Towards the end of the week, whilst walking back from the bathroom, I bumped into a mother. She introduced herself, she was German, she asked if I was the mother of the baby girl with the trach. She whispered quickly that her son was in the next room. I understood her urgency, she wanted to get back to him. She quickly said that I was not to listen to the staff about needing to have lots of short visits home before we could be discharged. We had already been told about these, a few hours away, an afternoon, a day, a night, a weekend, and only then if we felt confident, and the hospital felt we were ready would Emma be discharged. The Mother told me that I needed to stand my ground, she had been there with her son for almost 5months, and she realised now, that there was just no need. She told me to master the trach care and run! She smiled, squeezed my arm and left. I saw her leave with her son the following day. I was so grateful for her words.
One afternoon I left Emma with Sister T to get a quick shower. There was a shower room on the ward. When I came out, I saw Sister T standing at the nurses station with Emma. I noticed the tapes of her trach had been cut and Sister T was holding the trach in place. Another nurse was holding a dressing pack to the back of her neck. Sister T explained that she had noticed that the skin on the back of Emma's neck was breaking down. She showed me, the skin looked like pink tissue paper. How was it staying together? I knew by now if it started to bleed, it would bleed a lot. This started another bit of trach care, we had to place padding around the back of Emma's neck underneath the tapes that held the trach in place. Tying the tapes became impossible, so we swapped to some much easier velcro tapes for a while.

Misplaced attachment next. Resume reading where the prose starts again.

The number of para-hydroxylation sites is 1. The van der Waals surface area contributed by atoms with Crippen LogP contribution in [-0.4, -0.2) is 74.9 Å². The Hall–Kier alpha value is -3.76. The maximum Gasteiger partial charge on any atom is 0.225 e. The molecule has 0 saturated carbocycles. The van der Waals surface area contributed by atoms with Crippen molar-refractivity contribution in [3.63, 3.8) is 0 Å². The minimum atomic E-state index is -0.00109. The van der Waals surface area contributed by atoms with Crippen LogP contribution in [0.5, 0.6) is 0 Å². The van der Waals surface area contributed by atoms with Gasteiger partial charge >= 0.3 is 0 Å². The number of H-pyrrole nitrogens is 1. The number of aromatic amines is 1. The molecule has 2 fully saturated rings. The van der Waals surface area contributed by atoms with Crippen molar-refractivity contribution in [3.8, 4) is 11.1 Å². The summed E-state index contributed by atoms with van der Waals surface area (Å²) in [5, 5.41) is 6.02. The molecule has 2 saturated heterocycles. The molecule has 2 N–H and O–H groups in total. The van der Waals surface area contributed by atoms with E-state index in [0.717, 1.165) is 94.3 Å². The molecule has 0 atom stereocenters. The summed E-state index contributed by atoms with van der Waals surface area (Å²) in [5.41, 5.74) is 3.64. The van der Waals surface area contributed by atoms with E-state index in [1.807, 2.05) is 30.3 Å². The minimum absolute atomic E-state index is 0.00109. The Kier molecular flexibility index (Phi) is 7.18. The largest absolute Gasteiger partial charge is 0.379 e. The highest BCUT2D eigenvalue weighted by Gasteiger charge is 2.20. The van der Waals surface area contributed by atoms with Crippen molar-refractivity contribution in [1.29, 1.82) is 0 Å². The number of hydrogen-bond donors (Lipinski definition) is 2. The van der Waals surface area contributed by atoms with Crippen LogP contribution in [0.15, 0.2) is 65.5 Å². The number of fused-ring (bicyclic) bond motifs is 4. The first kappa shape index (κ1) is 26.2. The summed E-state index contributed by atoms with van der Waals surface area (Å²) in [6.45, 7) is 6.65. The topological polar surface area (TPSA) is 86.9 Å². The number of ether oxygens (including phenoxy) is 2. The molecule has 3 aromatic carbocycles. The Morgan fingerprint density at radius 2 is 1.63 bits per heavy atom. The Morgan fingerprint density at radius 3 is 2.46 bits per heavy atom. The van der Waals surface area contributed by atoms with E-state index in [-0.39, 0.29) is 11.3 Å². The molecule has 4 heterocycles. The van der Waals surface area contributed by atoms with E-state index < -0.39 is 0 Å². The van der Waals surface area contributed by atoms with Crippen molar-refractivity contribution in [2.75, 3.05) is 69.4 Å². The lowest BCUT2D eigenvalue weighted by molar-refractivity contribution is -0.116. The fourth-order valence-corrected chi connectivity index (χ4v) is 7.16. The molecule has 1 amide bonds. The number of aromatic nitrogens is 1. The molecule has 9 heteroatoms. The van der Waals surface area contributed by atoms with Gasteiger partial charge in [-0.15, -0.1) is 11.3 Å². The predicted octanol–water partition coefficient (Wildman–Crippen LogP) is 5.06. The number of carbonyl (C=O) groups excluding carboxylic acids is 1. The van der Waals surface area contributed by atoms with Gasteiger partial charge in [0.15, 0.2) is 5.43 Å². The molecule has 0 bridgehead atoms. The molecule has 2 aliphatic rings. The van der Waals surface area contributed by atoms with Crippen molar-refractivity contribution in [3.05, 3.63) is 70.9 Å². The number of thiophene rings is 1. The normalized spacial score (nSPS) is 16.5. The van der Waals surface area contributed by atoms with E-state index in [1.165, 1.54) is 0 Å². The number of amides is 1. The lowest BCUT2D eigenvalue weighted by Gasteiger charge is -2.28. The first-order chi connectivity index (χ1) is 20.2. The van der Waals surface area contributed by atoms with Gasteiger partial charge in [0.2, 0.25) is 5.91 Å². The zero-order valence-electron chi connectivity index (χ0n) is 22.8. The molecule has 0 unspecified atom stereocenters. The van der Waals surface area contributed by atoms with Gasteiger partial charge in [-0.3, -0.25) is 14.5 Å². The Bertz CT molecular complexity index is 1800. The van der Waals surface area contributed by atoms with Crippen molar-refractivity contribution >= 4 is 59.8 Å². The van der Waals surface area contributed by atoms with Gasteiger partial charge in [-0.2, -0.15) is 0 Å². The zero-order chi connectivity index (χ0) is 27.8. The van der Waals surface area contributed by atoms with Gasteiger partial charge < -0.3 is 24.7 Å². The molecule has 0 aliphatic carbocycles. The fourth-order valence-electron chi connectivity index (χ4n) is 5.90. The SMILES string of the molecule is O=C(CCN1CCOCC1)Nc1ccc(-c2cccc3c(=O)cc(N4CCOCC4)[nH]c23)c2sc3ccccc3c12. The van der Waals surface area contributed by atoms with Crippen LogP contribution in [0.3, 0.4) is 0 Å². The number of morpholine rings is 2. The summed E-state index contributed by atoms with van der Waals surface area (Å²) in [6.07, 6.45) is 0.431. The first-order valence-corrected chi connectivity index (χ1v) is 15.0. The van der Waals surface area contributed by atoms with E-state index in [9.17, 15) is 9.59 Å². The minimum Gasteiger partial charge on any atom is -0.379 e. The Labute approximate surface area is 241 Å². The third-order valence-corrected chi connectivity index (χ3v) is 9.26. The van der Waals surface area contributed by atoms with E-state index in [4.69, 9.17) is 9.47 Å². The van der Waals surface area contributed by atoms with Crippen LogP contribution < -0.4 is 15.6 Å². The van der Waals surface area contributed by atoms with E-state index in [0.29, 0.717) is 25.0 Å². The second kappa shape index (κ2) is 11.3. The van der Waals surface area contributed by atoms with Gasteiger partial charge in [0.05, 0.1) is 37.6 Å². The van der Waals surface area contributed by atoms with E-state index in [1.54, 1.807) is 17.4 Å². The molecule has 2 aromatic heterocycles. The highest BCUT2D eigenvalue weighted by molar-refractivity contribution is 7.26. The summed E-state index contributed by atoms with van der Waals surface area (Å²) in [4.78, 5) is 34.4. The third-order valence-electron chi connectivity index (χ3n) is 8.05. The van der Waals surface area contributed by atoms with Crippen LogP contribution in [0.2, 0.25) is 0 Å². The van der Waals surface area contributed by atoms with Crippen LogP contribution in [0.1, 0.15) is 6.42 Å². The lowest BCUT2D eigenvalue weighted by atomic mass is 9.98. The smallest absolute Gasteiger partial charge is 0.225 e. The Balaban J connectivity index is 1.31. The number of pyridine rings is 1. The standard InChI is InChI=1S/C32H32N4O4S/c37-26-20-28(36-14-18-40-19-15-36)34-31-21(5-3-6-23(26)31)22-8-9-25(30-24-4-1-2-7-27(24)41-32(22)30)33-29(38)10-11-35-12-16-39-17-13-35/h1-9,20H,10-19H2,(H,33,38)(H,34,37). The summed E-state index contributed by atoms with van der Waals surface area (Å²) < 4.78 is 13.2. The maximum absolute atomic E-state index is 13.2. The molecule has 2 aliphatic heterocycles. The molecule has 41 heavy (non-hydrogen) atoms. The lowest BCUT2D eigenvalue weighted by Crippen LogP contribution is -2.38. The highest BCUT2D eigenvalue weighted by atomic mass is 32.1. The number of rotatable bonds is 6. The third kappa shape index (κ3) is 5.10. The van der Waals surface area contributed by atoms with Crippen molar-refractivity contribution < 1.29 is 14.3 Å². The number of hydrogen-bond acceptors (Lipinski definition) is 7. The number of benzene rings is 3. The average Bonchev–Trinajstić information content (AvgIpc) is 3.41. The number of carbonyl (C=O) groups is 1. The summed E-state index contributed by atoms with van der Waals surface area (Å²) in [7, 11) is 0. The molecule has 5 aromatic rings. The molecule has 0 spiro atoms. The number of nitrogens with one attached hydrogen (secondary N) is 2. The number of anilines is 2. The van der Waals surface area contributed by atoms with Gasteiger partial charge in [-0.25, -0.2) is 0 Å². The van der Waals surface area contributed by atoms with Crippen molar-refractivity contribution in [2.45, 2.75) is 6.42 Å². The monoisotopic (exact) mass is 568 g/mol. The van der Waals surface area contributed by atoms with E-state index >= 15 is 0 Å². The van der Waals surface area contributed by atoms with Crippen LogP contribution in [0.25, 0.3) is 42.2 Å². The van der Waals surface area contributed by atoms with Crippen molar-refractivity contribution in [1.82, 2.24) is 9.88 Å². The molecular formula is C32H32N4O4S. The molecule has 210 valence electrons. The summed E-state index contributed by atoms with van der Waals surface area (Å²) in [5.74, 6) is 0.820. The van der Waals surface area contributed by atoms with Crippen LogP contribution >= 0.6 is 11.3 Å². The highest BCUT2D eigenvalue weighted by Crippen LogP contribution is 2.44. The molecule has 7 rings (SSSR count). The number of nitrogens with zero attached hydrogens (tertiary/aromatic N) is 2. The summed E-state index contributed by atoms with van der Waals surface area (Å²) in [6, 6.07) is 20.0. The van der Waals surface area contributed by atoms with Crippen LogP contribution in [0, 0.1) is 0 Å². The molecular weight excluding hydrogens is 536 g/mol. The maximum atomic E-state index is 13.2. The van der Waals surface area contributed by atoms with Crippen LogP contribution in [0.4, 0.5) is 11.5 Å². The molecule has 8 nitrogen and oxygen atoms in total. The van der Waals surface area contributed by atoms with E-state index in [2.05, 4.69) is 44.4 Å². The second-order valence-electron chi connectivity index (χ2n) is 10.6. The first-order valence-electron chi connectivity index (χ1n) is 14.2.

Andy & I were taught trach-CPR, basic trach care, how to recognise an emergency situation, how to give her meds. It seemed to be going well. Mr P was very pleased with the reports the nurses were giving him on Emma's and our progress.
There was just one thing still bugging us. Emma was still silent, our chatty babbling baby was still silent. Andy was getting ready to go home one late afternoon, the sun was shining and the windows were open. The atmosphere on the ward was relaxed, someone had turned the radio up. Sister T and a Jnr Doctor popped in, and asked if everything was alright. I said we were all fine, and remember casually mentioning that I understood Emma's throat must still be sore, but surely she should be making some noise of some sort by now. Sister T looked at the Dr and then back at me, "Has nobody explained, did nobody tell you? Sweetie, she's not going to speak, not while she has the trach." I asked about afterwards, and was told time would tell, hopefully the hemangioma wouldn't damage her vocal cords, but it was early days. At that time we thought Emma was expected to have the trach for a year. This upset me more than anything. Sister T went and fetched tissues, and left me and Andy alone with Emma. I sobbed. I felt this was the last straw. Emma had a hole in her neck, a benign tumour growing unchecked, her face was becoming more lopsided everyday, and now we were being told she may never be able to speak.
Andy had to go. He had to collect Lizzy & David from my brother's family. I remember walking the ward to the door, and him looking back at me through the shut security door with his eyes filled with tears. The cruel thing was that as Sister T had explained, playing on the radio was Ronan Keating' "You Say it best when you say nothing at all."